families, but that position is currently listed as vacant on the DOC website, and there is
more to be done to improve communication. All inmates should be given the option to
designate an emergency contact to whom the Department can release information about
Daliah Heller, PHD. The ACA and Medicaid Improve Public Safety. Katal Center for Health, Equity, and Justice, Feb.
Inmate Grievance Policy. Policy of Department of Correction, Bureau of Prisons. Policy Number 4.4, 2015.
medical care. Open communication will foster trust and partnership among all those living
and working within facilities as well as with family members on the outside.
C. Develop meaningful mechanism for both those incarcerated and those working within the
facility to provide feedback about conditions and needed improvements.
The existing Inmate Grievance Policy is limited in its scope. Therefore, the Delaware Center
for Justice recommends the establishment of a mechanism for both those incarcerated and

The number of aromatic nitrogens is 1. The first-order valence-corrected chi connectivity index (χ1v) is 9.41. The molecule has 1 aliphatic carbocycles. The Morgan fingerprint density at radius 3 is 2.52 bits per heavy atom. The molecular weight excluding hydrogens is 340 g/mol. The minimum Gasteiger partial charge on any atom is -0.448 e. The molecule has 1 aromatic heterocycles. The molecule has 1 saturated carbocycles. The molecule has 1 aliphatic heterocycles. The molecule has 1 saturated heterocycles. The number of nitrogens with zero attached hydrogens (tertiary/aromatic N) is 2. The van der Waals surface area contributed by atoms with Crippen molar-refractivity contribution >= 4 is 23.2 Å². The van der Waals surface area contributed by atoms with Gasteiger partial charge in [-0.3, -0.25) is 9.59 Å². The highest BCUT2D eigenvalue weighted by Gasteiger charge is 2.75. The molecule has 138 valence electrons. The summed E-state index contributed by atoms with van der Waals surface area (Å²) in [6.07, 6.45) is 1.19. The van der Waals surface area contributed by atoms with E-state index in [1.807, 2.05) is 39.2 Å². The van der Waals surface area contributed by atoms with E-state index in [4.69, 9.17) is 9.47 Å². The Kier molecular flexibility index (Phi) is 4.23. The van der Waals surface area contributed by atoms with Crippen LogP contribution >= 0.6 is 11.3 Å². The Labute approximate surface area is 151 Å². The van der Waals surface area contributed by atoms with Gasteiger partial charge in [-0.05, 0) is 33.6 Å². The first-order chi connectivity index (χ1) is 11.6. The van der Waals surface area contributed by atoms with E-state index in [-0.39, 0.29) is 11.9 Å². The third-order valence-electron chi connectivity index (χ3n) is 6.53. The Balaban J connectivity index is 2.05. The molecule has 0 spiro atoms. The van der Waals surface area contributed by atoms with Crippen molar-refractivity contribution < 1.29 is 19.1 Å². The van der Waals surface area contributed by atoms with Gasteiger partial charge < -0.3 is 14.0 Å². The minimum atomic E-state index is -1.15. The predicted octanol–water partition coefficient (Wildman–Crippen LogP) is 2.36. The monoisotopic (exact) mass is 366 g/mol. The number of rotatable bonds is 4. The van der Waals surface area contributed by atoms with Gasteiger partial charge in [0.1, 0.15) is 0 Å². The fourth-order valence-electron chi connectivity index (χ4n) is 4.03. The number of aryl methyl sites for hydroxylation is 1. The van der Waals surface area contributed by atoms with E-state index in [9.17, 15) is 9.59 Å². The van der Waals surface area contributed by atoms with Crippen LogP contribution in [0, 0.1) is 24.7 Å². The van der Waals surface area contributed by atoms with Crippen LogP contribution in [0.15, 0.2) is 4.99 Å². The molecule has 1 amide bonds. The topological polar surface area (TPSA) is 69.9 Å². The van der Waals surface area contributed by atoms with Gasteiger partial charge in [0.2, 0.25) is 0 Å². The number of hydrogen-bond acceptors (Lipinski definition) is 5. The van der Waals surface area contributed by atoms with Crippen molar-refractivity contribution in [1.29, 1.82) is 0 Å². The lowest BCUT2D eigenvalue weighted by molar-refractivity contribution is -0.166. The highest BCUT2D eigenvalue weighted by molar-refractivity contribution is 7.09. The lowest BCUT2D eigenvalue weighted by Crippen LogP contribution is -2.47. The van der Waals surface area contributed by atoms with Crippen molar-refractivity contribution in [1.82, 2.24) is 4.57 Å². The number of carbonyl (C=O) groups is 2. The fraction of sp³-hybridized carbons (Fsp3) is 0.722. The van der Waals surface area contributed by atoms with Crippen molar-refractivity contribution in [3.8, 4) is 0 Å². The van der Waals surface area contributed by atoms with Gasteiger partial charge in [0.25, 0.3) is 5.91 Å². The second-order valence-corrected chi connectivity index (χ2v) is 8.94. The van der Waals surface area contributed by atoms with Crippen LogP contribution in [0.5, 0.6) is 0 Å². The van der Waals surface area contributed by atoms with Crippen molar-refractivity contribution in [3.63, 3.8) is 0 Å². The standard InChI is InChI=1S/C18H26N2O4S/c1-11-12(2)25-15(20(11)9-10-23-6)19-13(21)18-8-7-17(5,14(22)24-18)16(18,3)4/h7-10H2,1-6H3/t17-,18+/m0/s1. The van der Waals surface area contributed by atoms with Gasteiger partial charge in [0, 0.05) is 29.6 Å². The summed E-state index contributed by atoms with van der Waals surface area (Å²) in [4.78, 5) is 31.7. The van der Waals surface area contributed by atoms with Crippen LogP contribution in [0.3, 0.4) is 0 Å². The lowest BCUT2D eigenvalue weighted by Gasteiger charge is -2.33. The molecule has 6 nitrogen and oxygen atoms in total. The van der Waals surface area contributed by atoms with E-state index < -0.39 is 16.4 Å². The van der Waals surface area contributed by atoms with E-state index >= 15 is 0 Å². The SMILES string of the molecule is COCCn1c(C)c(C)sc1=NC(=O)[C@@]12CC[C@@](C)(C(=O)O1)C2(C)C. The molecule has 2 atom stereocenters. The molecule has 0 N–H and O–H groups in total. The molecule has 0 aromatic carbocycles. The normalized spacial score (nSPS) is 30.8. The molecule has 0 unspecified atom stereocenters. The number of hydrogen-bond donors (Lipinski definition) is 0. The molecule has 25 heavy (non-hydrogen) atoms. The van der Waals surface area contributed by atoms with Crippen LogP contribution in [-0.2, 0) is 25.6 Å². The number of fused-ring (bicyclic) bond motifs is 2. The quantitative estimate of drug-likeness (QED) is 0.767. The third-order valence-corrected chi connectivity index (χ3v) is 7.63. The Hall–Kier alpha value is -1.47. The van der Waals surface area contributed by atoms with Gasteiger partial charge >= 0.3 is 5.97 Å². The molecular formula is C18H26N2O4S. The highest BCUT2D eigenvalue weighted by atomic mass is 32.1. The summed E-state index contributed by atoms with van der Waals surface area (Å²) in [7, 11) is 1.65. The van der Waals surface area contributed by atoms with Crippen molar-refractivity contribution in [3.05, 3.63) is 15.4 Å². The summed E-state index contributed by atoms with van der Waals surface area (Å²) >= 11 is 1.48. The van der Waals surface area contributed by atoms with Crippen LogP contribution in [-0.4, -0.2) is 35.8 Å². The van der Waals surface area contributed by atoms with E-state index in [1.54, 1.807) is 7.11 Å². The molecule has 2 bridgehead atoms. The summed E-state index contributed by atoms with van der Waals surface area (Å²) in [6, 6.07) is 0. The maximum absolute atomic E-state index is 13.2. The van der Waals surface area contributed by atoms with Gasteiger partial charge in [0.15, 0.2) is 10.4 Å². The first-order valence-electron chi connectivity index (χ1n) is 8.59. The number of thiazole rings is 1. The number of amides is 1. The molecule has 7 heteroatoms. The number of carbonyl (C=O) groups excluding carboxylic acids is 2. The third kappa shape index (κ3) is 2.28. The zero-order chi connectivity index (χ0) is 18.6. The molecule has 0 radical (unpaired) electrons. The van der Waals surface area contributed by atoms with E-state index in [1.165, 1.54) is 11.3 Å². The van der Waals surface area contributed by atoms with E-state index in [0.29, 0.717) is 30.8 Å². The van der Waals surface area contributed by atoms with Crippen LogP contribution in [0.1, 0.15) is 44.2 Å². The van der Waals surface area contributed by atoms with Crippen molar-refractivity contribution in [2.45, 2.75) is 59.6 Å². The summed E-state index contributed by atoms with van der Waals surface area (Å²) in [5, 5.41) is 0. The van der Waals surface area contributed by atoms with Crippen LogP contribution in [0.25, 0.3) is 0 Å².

those working in the facilities to raise additional meaningful complaints and suggestions. In
particular, we suggest the creation of an advisory board composed of inmates and
correctional officers from facilities around the state to review complaints and suggestions
that may not fall within the narrow qualifications to go through the grievance process.
Recommendation 3: Enhance programming within facilities
The vast majority of inmates will return to the community. All inmates should have the opportunity to
return to society rehabilitated and possessing skills that will contribute to overall quality of life for
individual and society.
A. Ensure that all facilities offer comprehensive programming to those incarcerated
addressing education, professional development, and mental health.
Every inmate should receive an equitable and thorough chance for rehabilitation via
educational and vocational programming. This evidence-based and clinically sound